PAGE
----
I have never been to the General Assembly, not to the organization of about one-hundred and fifty nation-states that is a key component of the United Nations, and not to the General Assembly that is the itinerant annual mega-conference for about one-hundred and fifty Jewish Federations. For a time in the 1960s, I was indirectly involved in the first of these GAs when I served on a voluntary basis as the representative of the American Civil Liberties Union which had non-governmental status at the UN in connection with efforts to promote the genocide and other human rights treaties.
Our GA is sponsored by the Jewish Federations of North America which is the new name for what had been called United Jewish Communities, which in turn was the replacement name for the Council of Jewish Federations. As I wrote when UJC came into usage, religious Jews have the custom of changing the name of a gravely ill person in the hope that this will stave off the Angel of Death and what the Federations were doing seemed to be a similar exercise. Alas, our communal patient has continued to deteriorate and it is doubtful that meaningful benefits will result from the latest name change, except perhaps for the sign-makers.
What may make a difference is the arrival of Jerry Silverman as chief executive. He is talented and creative and did wonders at the Foundation for Jewish Camping as he convinced major donors that camping is a high philanthropic priority, this for an activity that with a straight face defines as “non-profit” camps that may charge $8,000 or more per child for the summer.
Irrespective of Mr. Silverman’s impact, a key question is whether we need an umbrella agency for the Federation network. A more basic question is whether we need the Federation system as it has developed over the past century. Of course, the most fundamental question of all is whether we need all of our organizations. We have, by far, far many more organizations than any American ethnic group, including those that are far larger than we are. If we cannot figure out how to commit organicide, can we at least figure out how to stop constantly adding to the number? Excluding schools, shuls and actual services, the aggregate cost of our organizational infrastructure is beyond enormous.
The short answer to these questions is that we need our organizations. They are our comforters, our security blankets. It is as if we have an Eleventh Commandment – and for some secular Jews it may be the First – declaring, “Thou Shalt Organize.” This is a fundamental tenet of our civil religion and, as a matter of faith, it is not to be questioned. In the 1950s, we commissioned Robert McIver, the eminent sociologist, to examine our communal life and in his report, now long forgotten, he said that we had too many organizations and recommended consolidation. Nowadays, even as our organizational ranks have swelled, we question no longer. We are true believers.
If there is any functionality to our fetish with organizations it is that the arrangement provides numerous connecting points to Jewish life, including Israel, for a great number of Jews who otherwise might be distant from our community. This is not an unimportant consideration, yet it can only carry us so far. One cost of the arrangement is that it elevates service to the organization as a form of voluntarism over service to individuals and the community.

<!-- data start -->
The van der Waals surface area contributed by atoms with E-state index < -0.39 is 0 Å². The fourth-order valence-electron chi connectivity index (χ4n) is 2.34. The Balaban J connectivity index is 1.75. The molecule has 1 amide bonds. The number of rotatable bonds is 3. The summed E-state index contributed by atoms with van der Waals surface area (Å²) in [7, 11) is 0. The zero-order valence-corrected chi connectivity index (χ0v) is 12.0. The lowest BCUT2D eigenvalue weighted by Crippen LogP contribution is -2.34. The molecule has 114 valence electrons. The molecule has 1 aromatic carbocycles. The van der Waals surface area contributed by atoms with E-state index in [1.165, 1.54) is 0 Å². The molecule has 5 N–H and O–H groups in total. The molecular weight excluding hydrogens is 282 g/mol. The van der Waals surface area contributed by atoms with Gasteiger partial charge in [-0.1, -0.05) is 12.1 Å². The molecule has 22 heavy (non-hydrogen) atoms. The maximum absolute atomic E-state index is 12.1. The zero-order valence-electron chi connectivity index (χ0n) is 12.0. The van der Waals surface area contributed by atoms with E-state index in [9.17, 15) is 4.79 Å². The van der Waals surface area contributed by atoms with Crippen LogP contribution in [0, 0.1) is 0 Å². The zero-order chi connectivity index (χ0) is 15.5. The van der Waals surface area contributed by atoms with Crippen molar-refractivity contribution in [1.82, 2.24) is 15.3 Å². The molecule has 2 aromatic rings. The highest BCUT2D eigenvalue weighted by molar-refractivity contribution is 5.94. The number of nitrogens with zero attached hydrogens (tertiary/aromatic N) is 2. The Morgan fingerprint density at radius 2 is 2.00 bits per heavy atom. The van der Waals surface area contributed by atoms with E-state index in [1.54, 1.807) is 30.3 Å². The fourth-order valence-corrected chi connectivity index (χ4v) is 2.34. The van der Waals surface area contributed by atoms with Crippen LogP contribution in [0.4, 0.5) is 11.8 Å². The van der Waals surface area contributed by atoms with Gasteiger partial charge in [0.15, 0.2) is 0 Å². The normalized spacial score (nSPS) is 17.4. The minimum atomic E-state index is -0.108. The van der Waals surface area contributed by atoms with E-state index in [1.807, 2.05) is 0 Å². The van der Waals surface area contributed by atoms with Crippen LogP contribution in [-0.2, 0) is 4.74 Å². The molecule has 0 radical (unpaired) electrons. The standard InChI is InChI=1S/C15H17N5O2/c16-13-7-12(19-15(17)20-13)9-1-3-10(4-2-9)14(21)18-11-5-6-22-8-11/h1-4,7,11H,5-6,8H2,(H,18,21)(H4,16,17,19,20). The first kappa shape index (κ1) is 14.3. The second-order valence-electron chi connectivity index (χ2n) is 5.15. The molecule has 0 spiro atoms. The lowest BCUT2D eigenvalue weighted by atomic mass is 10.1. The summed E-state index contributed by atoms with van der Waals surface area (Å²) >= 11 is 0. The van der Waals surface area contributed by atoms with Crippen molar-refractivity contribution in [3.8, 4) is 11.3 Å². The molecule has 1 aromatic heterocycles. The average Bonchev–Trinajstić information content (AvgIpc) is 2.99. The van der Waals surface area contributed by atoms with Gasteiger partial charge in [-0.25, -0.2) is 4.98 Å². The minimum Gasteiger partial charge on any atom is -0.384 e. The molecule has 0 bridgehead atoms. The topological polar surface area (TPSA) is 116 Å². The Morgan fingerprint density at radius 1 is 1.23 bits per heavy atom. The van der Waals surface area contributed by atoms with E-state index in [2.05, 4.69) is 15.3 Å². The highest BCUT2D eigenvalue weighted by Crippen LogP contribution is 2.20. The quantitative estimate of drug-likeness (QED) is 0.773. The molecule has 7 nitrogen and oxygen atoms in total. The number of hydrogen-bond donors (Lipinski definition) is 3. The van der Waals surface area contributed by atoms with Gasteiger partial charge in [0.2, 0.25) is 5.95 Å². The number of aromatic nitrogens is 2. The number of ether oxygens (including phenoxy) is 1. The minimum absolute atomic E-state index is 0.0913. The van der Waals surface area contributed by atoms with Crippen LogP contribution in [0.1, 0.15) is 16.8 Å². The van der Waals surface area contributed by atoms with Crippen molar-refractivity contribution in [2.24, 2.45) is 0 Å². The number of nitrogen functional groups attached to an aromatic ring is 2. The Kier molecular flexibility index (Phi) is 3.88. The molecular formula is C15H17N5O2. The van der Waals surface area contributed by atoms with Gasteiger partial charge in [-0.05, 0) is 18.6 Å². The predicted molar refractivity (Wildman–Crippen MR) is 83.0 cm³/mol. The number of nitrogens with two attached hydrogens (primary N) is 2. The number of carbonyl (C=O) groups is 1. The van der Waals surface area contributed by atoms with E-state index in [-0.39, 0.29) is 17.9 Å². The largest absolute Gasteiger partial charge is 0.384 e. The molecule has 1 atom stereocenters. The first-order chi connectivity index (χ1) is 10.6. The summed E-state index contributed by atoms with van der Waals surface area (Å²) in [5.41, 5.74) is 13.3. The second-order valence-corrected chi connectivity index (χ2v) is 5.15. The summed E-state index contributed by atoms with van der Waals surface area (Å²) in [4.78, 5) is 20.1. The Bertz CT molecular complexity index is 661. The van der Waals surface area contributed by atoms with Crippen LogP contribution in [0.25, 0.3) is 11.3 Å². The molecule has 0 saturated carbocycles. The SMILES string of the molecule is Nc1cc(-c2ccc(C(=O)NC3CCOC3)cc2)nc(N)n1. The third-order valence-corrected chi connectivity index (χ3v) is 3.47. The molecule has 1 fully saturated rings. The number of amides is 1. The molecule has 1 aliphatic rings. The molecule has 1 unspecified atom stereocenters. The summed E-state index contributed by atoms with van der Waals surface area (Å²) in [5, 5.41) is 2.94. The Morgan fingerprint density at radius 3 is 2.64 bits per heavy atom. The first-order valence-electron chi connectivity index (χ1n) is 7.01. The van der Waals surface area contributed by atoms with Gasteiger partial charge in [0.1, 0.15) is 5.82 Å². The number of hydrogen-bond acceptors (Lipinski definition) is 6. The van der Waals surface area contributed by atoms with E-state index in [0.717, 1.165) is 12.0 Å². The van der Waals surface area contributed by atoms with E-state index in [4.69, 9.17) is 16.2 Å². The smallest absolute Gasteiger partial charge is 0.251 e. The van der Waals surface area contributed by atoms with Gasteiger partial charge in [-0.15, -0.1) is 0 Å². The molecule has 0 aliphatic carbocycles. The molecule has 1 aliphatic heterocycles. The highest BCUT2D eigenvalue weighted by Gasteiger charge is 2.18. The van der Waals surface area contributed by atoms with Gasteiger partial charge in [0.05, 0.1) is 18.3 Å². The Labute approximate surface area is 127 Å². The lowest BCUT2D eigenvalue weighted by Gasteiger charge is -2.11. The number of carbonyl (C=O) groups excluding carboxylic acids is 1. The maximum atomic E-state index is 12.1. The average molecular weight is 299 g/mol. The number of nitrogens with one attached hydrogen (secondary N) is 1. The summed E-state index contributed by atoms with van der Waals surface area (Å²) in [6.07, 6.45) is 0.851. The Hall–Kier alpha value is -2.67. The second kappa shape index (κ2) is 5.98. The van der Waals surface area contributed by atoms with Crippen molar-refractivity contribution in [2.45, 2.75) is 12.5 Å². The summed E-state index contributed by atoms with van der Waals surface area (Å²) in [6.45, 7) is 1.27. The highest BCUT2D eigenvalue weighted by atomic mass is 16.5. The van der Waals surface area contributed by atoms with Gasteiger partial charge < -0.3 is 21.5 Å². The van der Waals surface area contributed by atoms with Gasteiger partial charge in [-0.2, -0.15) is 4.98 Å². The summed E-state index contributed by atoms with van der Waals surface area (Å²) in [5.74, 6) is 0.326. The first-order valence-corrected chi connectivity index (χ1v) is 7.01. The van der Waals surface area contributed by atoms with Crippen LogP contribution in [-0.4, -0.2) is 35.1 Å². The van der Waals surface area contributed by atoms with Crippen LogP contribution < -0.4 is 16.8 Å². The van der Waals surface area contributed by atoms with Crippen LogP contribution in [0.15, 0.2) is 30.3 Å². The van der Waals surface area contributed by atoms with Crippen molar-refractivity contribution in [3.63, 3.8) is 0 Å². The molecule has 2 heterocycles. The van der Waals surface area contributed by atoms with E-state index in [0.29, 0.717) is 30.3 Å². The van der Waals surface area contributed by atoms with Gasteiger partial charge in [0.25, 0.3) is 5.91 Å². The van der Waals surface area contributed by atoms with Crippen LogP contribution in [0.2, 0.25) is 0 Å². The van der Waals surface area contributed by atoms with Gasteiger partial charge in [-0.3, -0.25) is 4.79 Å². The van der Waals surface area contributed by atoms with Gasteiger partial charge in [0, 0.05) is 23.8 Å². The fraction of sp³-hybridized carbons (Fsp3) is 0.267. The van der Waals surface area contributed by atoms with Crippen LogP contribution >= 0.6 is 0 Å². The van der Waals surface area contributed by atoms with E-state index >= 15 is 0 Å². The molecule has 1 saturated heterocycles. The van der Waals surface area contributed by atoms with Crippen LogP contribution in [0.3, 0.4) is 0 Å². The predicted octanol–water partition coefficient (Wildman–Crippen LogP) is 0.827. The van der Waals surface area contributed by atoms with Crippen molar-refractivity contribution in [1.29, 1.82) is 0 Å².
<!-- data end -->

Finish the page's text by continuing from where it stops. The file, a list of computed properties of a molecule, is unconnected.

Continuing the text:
There is much evidence that younger Jews, by which I mean persons below the age of forty, pay little attention to the organizations that have served as magnets for their grandparents and parents. The Federation concept is in its second century and it is not necessary to catalogue the communal, societal, technological, behavioral and attitudinal changes that have made for most of us, excluding the Orthodox, the world of our fathers not the world that we are part of.
If the Jewish Federations of North America is here to stay, the challenge facing Jerry Silverman is to bring about significant changes so that its General Assembly is not merely, in the trite formulation employed last week by Gary Rosenblatt, considered by many as “the premier Jewish communal event on the calendar” and “a kind of parliament of the organized Jewish community.” Attendance at the GA is primarily the outcome of the attendees overwhelmingly being on the communal dole.
To go forward, it is necessary to return to the past. At the recent GA, day school education was, at most, a secondary topic of concern. Forty years ago, as Gary Rosenblatt noted, Yitz Greenberg led a demonstration at the plenary session demanding greater funding for day school education. Day school education may no longer be controversial but that is because in the mindset of Jewish Federations of North America, it is too inconsequential an activity to merit controversy.
All told, our organizational life is saddled with too much complacency, too much of a willingness to reward the company men and women who toe the line, dutifully attending this or that meaningless event without daring to explore new territory or new ideas. That is why for more the relatively small number of American Jews who make a meaningful difference in Jewish life, our General Assembly is not a significant event on the communal calendar. For them, our General Assembly merits no more than scant attention. This attitude resembles in a way the attitude that many American Jews have about the other General Assembly that is located adjacent to the East River in Manhattan.